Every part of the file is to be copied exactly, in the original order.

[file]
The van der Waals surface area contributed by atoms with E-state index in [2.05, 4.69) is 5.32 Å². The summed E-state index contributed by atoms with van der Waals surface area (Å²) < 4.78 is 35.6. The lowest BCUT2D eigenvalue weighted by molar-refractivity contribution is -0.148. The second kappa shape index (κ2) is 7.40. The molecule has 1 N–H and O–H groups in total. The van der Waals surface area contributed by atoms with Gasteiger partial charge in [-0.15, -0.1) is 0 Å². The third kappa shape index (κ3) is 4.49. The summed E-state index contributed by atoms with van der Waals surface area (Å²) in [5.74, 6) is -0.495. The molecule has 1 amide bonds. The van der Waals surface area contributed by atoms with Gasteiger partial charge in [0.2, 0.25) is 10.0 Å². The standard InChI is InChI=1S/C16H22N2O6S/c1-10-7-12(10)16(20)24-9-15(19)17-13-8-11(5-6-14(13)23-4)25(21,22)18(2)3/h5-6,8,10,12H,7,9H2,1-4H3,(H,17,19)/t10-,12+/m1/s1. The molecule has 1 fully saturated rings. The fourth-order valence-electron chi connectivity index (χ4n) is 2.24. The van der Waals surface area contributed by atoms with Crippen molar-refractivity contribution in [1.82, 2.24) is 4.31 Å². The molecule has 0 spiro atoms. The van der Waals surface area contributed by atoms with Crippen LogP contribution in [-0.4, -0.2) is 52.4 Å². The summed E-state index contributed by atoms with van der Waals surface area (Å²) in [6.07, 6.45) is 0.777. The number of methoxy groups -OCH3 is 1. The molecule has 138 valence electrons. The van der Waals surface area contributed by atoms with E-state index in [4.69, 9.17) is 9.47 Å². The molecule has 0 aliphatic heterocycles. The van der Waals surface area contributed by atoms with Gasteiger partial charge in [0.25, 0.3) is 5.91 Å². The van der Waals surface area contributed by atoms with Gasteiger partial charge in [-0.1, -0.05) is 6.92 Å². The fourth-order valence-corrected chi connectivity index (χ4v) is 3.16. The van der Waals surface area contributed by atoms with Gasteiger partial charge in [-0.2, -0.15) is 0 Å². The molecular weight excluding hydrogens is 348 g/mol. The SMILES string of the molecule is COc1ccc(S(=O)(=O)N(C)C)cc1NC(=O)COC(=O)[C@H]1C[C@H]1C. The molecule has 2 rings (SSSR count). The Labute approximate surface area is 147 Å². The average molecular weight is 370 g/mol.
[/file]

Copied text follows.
The van der Waals surface area contributed by atoms with E-state index in [2.05, 4.69) is 5.32 Å². The summed E-state index contributed by atoms with van der Waals surface area (Å²) < 4.78 is 35.6. The lowest BCUT2D eigenvalue weighted by molar-refractivity contribution is -0.148. The second kappa shape index (κ2) is 7.40. The molecule has 1 N–H and O–H groups in total. The van der Waals surface area contributed by atoms with Gasteiger partial charge in [-0.15, -0.1) is 0 Å². The third kappa shape index (κ3) is 4.49. The summed E-state index contributed by atoms with van der Waals surface area (Å²) in [5.74, 6) is -0.495. The molecule has 1 amide bonds. The van der Waals surface area contributed by atoms with Gasteiger partial charge in [0.2, 0.25) is 10.0 Å². The standard InChI is InChI=1S/C16H22N2O6S/c1-10-7-12(10)16(20)24-9-15(19)17-13-8-11(5-6-14(13)23-4)25(21,22)18(2)3/h5-6,8,10,12H,7,9H2,1-4H3,(H,17,19)/t10-,12+/m1/s1. The molecule has 1 fully saturated rings. The fourth-order valence-electron chi connectivity index (χ4n) is 2.24. The van der Waals surface area contributed by atoms with Crippen molar-refractivity contribution in [1.82, 2.24) is 4.31 Å². The molecule has 0 spiro atoms. The van der Waals surface area contributed by atoms with Crippen LogP contribution in [-0.4, -0.2) is 52.4 Å². The summed E-state index contributed by atoms with van der Waals surface area (Å²) in [6.07, 6.45) is 0.777. The number of methoxy groups -OCH3 is 1. The molecule has 138 valence electrons. The van der Waals surface area contributed by atoms with E-state index in [4.69, 9.17) is 9.47 Å². The molecule has 0 aliphatic heterocycles. The van der Waals surface area contributed by atoms with Gasteiger partial charge in [0.25, 0.3) is 5.91 Å². The van der Waals surface area contributed by atoms with Gasteiger partial charge in [-0.1, -0.05) is 6.92 Å². The fourth-order valence-corrected chi connectivity index (χ4v) is 3.16. The van der Waals surface area contributed by atoms with Gasteiger partial charge in [-0.2, -0.15) is 0 Å². The molecular weight excluding hydrogens is 348 g/mol. The SMILES string of the molecule is COc1ccc(S(=O)(=O)N(C)C)cc1NC(=O)COC(=O)[C@H]1C[C@H]1C. The molecule has 2 rings (SSSR count). The Labute approximate surface area is 147 Å². The average molecular weight is 370 g/mol.